• +1. I am interested to see what the community has to say too. I don't know much about spam detection. – Nate Jun 5 '10 at 22:38
  • 1
    Shouldn't this be on Serverfault or Meta? It's not really a programming question ... – Jan Kuboschek Jun 5 '10 at 22:40
  • 1
    I don't know why it would go on Meta, but I agree that it belongs on Server Fault because it seems more like a DNS/server question. – Sasha Chedygov Jun 5 '10 at 22:45
  • Every mail sent to gmail from the app is going into the spam? I once had a similar problem, I had 10-15 mails sent at a time and few ended up in spam. – Chaitanya Jun 5 '10 at 22:46

Jeff recently had a post on his blog titled So You'd Like to Send Some Email (Through Code) which details a number of techniques you should use to ensure that your email gets delivered. In short:

  • check your reverse PTR DNS record
  • configure DomainKeys to sign your outgoing email
  • set up SenderID
  • test what you've done

Ensure your system is not on a blacklist: http://www.mxtoolbox.com/blacklists.aspx

Publish SPF records for your domain name, as well as DomainKeys if you can (these likely won't help in most cases, but why not).


SPF and domainkeys don't actually work for making your messages look less like spam - spammers quite often have them too.

The main things to ensure are:

  • You have a correctly configured reverse DNS for your mail relay
  • Your message IS NOT SPAM
  • You are not sharing a mail relay with anyone who is really sending spam (this is a key point)
  • You do not forge or invent unroutable sender (especially envelope sender) address(es). This sounds obvious but it's surprising how many people try to send mail from webserver@localhost and wonder why it never arrives. Set the envelope sender to a domain you control; ensure that if you happen to have SPF set up, it is allowed to send. Don't send messages generated by one of your users with their address as an envelope sender (by all means set reply-to if you like)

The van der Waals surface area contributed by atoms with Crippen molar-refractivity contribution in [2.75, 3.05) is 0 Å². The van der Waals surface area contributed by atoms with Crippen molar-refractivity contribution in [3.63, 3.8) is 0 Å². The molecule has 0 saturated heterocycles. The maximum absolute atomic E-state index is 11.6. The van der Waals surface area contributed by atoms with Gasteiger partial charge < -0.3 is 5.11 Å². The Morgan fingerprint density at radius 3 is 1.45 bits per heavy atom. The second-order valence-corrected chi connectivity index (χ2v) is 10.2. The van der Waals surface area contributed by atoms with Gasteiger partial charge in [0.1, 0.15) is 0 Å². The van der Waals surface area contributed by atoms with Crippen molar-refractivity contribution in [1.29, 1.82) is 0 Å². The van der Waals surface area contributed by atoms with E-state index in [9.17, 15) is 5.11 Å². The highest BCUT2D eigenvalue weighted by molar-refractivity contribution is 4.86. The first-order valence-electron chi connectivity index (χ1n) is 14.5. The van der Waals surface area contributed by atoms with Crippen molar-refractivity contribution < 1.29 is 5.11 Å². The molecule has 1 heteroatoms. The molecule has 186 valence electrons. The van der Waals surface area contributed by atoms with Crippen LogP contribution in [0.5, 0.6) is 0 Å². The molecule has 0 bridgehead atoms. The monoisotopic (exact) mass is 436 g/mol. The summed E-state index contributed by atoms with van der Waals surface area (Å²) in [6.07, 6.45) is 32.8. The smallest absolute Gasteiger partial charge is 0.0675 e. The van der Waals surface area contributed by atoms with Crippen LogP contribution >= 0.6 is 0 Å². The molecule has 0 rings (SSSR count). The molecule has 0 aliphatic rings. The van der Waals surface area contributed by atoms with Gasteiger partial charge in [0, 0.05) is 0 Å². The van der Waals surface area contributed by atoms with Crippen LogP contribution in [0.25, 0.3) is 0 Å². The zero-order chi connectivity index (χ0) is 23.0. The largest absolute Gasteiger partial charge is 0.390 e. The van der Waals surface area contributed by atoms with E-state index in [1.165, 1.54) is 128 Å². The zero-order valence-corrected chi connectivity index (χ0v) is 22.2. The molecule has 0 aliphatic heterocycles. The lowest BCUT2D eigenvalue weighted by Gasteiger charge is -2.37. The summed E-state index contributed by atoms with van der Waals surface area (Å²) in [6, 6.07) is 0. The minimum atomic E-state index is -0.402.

Normally the reason your messages don't arrive is that you're on blacklists or are considered to have a bad reputation. This mostly happens because you share a relay with a spammer, or are one yourself.

If you have a reputation problem, but cannot shake it off, it may be easier to allocate a new IP address (but make sure in future you don't send spam from it - not even accidentally)

We have also seen problems where some misguided sys admins decide that IP blocks allocated by certain IP registries aren't "good enough" to send mail to them. These misguided individuals often work for major US corporations, and decide that all non-ARIN IP addresses are used by spammers. Sadly, there is no way to work around this except for using ARIN-registered IP space for your relays to relay messages to these losers.

Disclaimer: I work for a security company who filter spam.


You are missing an rDNS mapping. This indicates your email server is not correctly configured and start you on the way to being flagged as SPAM. Missing SPF record in DNS won't help, but won't hinder much either.